On today's front page is a story about the Payson Unified School District governing board's decision to enforce a policy that makes teachers honor their contracts to serve a full academic year.
For the second time this school year, a teacher has asked to be released from a contract. For the second time, the board has refused the request. The teacher who made the first request, left in spite of the board's ruling. The latest teacher denied release will most likely stay to fulfill her contract.
Among the reasons the board cited for its rulings is a policy requiring that a qualified replacement be immediately available to fill the vacant slot.
Arizona has a teacher shortage. Replacements are becoming more difficult to find. New teachers are almost a rare commodity.
Experienced teachers are taking early retirement or moving into the business sector for higher pay. To become a teacher is not a big draw for young people today because of inadequate pay. The challenge is even more daunting in rural communities that cannot offer salaries competitive with those of larger schools in metropolitan areas.
The latest solution is to fast track the educations of people from the business world who want to become instructors in the public school system.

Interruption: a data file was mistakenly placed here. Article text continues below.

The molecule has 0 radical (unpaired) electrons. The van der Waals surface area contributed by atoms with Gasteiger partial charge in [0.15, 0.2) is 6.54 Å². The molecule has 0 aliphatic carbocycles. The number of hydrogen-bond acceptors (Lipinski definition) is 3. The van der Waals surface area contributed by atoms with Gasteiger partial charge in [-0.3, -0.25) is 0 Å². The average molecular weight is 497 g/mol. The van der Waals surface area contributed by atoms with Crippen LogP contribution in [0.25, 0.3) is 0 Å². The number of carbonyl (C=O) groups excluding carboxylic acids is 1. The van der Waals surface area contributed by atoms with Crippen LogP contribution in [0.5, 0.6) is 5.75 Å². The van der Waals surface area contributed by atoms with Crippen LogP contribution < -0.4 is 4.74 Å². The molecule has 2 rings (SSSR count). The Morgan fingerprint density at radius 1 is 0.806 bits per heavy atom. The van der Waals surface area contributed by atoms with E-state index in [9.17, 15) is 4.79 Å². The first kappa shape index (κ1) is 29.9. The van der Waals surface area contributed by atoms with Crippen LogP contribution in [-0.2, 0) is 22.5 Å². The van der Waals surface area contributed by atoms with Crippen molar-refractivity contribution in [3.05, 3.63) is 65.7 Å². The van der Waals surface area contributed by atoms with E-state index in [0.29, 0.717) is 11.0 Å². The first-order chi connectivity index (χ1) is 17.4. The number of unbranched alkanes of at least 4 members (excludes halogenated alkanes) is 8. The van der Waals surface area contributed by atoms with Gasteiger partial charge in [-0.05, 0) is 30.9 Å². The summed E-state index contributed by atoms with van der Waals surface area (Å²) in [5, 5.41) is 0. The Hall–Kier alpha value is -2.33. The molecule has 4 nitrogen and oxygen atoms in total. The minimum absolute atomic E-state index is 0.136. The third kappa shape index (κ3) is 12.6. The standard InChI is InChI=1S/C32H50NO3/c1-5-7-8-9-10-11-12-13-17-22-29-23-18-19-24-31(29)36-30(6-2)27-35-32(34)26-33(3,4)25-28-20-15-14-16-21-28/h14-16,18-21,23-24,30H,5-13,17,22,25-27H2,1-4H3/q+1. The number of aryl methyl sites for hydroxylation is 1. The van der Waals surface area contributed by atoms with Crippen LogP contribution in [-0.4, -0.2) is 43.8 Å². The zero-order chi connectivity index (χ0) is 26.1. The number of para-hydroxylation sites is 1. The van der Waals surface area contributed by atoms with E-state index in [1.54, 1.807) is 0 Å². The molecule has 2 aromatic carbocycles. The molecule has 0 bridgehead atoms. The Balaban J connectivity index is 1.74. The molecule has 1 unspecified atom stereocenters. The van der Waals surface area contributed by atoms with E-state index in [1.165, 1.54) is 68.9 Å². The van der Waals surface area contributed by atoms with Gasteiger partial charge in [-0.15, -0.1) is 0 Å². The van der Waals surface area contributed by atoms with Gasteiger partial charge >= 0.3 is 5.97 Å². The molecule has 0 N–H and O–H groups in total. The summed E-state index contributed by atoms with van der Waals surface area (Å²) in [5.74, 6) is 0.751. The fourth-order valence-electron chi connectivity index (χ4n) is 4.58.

Having experienced people in the classroom is far better for students than just having a body there.
It takes about 10 years to "make" a teacher, according to a retired educator and an administrator still serving in local schools.
This veteran teacher believes the experience of student teaching, assisted by a mentor, is vital to the success of any educator. Then years on the job are needed to fully educate teachers in how to overcome the many obstacles they must face. Obstacles created by an academic bureaucracy constantly changing requirements and demands; difficult students and those who need different approaches; and the parents and businesses in the community they serve.
It is a very rare individual who can come from a business environment and be effective in a classroom with only the most basic training.
The money being spent to attract and fast track business world recruits into education would be better spent in helping rural districts supplement their budgets to retain the experienced men and women already serving in the school system.
The funds being thrown at developing tests to prove students are learning the lessons needed to be competent in various disciplines could be put to use to make sure the best teachers remain in the field and that they are properly compensated for their efforts.
Fast tracking new teachers is not the way to get people into education. Giving experienced and formally trained educators the pay and respect they deserve will keep the right people in the classroom, molding our most precious resource, the children who will be tomorrow's leaders.